Hawai‘i Electric Continues to Restore Service

Listen to this Article
2 minutes
Loading Audio... Article will play after ad...
Playing in :00

HELCO crews continue to restore service after windstorm. Dec. 6, 2017.

Hawai‘i Electric Light crews continue to safely restore service to customers who lost electricity as a result of windy conditions affecting Hawai‘i Island yesterday, Tuesday, Dec. 5, 2017.

The majority of the outages were caused by fallen trees that downed power lines.

About 14,000 customers around the island experienced a power interruption starting Tuesday morning.


Currently, about 100 customers remain without power, primarily in the Ainaloa, Hawaiian Beaches, Hawaiian Paradise Park, Nanawale and Orchidland subdivisions.

For some, service can be restored only after the customer makes repairs to damaged equipment on their residence such as a broken service attachment, weatherhead or meter equipment.

“Our crews have been working through the night to safely restore service as quickly as possible, and we will continue to work until service is restored to all customers impacted by the wind storm,” said Rhea Lee-Moku, Hawaiʻi Electric Light spokesperson. “We apologize for the disruption and sincerely thank our customers for their patience and understanding. We recommend that anyone who still is experiencing a power outage report it to our dispatch office at 969-6666.”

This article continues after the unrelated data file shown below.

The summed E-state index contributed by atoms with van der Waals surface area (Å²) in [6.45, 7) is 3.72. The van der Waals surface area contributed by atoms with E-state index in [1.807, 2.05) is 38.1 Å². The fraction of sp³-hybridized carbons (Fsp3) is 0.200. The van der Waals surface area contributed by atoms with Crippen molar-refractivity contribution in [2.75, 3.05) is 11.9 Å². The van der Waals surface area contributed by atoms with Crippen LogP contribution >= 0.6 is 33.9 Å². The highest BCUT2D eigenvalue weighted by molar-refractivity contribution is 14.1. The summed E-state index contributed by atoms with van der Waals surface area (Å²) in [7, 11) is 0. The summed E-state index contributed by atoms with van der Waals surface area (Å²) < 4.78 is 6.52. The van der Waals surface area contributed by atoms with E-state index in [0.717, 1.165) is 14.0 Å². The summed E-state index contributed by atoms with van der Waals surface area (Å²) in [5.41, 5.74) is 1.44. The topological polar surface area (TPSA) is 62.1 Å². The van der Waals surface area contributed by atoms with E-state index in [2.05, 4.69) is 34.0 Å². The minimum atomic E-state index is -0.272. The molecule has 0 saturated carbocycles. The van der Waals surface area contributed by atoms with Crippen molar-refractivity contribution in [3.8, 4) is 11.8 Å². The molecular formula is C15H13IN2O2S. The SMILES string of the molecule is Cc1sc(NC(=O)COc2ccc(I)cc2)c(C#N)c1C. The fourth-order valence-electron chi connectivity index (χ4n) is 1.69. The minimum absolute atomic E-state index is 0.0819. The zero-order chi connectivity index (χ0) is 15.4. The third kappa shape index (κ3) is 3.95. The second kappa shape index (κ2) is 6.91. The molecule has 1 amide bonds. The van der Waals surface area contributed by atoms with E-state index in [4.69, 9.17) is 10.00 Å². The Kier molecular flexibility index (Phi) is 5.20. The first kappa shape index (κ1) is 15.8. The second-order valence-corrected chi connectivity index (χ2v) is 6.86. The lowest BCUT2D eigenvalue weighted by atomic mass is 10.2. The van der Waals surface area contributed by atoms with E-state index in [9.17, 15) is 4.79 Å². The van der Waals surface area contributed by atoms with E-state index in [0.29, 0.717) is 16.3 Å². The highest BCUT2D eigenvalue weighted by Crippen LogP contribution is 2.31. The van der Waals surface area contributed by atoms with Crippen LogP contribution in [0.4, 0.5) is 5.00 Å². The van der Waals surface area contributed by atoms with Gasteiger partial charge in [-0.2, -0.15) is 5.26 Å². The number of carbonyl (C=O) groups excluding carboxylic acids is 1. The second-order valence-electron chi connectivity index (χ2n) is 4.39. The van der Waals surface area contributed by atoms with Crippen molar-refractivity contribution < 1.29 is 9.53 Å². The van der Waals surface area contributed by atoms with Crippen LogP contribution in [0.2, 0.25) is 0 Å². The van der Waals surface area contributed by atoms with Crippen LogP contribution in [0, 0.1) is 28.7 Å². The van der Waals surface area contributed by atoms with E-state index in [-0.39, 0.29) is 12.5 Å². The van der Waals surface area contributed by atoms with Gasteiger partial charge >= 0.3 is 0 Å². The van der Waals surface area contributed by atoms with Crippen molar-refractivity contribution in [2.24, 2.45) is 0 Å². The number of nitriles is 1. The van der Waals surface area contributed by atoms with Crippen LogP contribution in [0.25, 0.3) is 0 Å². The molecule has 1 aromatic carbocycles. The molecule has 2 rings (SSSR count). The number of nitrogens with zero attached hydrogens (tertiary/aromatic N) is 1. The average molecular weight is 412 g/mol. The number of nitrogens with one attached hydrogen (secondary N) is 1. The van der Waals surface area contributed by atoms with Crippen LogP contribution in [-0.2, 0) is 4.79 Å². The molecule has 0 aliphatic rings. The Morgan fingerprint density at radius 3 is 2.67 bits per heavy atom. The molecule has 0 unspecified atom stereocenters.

“Safety is our top priority,” Lee-Moku said. “As restoration efforts continue, we want to be sure the community stays safe.”

The community is advised to follow these important safety guidelines:

  • Treat downed power lines as energized and dangerous.
  • Stay at least 30 feet away from downed power lines, as they can be dangerous if electricity continues to run through them. If you see someone injured by a downed power line, do not approach them and call 9-1-1 for assistance.
  • Do not handle or move any fallen or damaged utility equipment.
  • Be aware of trees weakened by winds that have the potential to fall.

In homes and businesses:

  • Operate generators outdoors and away from flammable materials. Generators connected directly to your home may feed electricity back to power lines, creating a safety hazard for the public and our crews. Plug appliances directly into the generator with extension cords.
  • Unplug unnecessary and sensitive electronic equipment. Use high-quality surge suppressors for electric appliances that remain plugged in.
  • Use battery-powered flashlights and lanterns instead of candles or other flammable fuel sources which are fire hazards.
  • Relocate anyone dependent on electric-powered life support medical equipment to an alternate location. Take medical equipment and medications with you and stay in contact with your medical equipment supplier for any special equipment needs.

Sponsored Content

Subscribe to our Newsletter

Stay in-the-know with daily or weekly
headlines delivered straight to your inbox.


This comments section is a public community forum for the purpose of free expression. Although Big Island Now encourages respectful communication only, some content may be considered offensive. Please view at your own discretion. View Comments